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A taught Masters is an investment in your future and you want to be sure you’re investing in the right course at the right university.
Some institutions are well known for certain subjects and departments, but it’s important to question their glowing reputation and find out what it would really be like to study there. Some may have interested you with their unique approach to the subject or lower fees, but to really get a sense of the course and those who will teach you it’s important to ask the right things before applying or accepting place.
Open evenings (or days) are not only to get a feel for the place and the city but also to speak to current students, see the facilities (is the library well stocked?) and to find out about the details of the course.
Remember the university is trying to sell the course to you; they will speak of attentive staff, ‘world class’ facilities and an excellent employment rate. As you will be all too aware after the realities of undergraduate study, expectations are not always matched. Make sure you speak to current students to get a balanced perspective, but be aware they are acting as ambassadors. (Reaching former students on Twitter and asking any questions about the course may also be helpful if you want a more objective view.) For example, were there any issues with the administration side of the course? Were all the promised features of the course delivered?
Some things to ask:
1. What have former students gone on to do? Where are they working?
2. What are the contact times/usual hours?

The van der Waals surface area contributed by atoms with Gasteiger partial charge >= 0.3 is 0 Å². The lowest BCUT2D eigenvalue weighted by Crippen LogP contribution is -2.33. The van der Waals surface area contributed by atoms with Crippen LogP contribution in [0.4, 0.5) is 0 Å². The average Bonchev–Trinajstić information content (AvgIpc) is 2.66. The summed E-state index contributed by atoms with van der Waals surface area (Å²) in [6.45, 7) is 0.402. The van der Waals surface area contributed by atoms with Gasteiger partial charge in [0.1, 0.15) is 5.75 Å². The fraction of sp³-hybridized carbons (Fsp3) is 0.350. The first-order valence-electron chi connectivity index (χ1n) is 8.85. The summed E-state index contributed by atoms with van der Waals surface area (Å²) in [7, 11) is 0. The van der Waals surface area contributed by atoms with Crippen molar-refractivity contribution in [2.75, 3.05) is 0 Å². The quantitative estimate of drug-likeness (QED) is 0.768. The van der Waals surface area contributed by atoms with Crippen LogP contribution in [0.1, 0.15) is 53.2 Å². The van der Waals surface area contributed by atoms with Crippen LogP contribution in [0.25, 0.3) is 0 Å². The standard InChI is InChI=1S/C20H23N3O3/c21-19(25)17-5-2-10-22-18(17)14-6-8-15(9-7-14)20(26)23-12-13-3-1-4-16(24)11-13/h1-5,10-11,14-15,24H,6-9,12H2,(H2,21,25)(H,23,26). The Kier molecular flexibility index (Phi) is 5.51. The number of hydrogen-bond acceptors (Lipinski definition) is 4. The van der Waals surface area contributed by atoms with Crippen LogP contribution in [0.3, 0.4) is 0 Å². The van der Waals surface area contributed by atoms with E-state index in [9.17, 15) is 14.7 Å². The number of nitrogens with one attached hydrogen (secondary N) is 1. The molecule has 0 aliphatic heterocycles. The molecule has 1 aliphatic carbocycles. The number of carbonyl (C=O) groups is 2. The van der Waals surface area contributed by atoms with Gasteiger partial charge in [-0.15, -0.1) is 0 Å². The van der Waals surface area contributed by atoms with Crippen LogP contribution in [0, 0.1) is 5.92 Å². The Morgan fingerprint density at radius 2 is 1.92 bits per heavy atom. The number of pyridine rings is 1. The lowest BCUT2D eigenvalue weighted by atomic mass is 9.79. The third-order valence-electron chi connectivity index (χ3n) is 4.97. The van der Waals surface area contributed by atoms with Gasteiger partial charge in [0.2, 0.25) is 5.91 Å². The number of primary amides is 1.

3. How much material will you have to buy?
4. How is the course structured?
5. Do they have links to the local community or relevant industry? Will they help you find a placement if you need one?
When you get home
If you have a firm idea of the kind of job you would like to do after your course, then contact someone in that field, perhaps at a company or organisation you aspire to work for. Ask them, or their HR manager, if the course at this particular institution would stand you in good stead. But remember, they may have taken a more traditional route into the role so contacting those in junior positions may be more helpful in some cases. Twitter or LinkedIn are good resources for reaching people in certain roles and with the latter you have the added bonus of being able to see their education history.
If you forgot something then don’t worry! Call or send an email with your queries or even pay another visit if you are keen, universities are usually happy to accommodate people outside of traditional open events.
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